Plants infected by Verticillium Wilt develop in response to water stress. Symptoms range from sudden wilt of individual branches to basic leaf scorch, stunted leaves, and branch die-back that occurs over a period of years. In many instances, symptoms develop only on one side of an infected tree. Larger infected branches, and occasionally small ones, exhibit brown, black or greenish streaks in the sap wood.
The fungus is an excellent soil inhabitant an can survive in the soil for many years. The fungus enters plants through the root system and colonizes the water conducting tissue (xylem) of susceptible hosts. Water transport becomes blocked by the fungal growth as well as gums created as defense mechanisms of the host plant itself. Some of the most highly affected species will fail within the first year of infection while the majority of species will show die-back over a period of years.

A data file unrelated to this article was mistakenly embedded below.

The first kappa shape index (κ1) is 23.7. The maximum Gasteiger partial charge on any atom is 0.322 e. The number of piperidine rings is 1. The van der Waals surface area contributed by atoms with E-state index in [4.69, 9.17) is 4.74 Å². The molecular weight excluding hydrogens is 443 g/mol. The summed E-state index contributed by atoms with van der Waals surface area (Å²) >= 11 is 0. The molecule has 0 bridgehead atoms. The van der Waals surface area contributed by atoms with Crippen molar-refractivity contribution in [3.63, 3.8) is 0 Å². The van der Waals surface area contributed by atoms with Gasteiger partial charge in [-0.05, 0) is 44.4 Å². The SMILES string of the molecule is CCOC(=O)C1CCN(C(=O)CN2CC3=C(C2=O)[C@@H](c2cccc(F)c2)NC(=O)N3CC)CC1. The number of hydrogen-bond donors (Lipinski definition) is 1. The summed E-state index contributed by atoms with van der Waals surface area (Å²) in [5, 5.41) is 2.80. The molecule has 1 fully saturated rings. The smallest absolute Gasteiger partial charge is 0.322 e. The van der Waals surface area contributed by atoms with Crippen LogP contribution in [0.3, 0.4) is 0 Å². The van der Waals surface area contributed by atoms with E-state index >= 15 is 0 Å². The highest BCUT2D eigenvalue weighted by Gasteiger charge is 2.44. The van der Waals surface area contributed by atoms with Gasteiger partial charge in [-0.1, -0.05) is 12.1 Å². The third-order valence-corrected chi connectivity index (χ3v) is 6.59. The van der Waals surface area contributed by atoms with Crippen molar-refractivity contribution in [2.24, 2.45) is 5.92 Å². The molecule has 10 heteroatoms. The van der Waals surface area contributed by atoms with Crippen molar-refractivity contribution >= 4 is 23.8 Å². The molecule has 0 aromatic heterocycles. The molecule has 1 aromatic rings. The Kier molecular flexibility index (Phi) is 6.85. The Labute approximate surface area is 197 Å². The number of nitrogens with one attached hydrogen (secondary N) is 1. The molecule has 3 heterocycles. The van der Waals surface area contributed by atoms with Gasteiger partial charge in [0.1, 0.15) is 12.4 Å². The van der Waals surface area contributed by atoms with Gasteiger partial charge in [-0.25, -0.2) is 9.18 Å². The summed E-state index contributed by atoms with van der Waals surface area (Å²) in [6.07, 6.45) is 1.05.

The fungus will remain in the soil even it the infected tree is removed. As far as a cure goes, there isn’t one. The progression of the infection may be slowed by maintaining the tree vigor through regular maintenance. (pruning, watering, and fertilization) In fact this may help delay the eventual death of the tree for several years. If a tree is found to have succumbed to the fungus, remove the tree and replant with a variety that is resistant to Verticillium Wilt. The wood debris for the failed tree should not be used as mulch unless it is composted properly.
Trees and shrubs susceptible to Verticillium
- Barberry, Japanese
- Boxwood, Korean
- Russian olive
- Buckeye, Ohio
- Smoke tree
- Cherry, other stone fruits
- Locust, black
- Coffee tree, Kentucky
- Cork tree
- Currant and gooseberry
- Oak, pin and red (rare)
Trees and shrubs resistant or immune to Verticillium
- Oak, white and bur
- Mountain ash
*Some plant species are listed in both lists (linden, dogwood).
The resistance or susceptibility will depend on the cultivar and the strain of Verticillium present in the soils.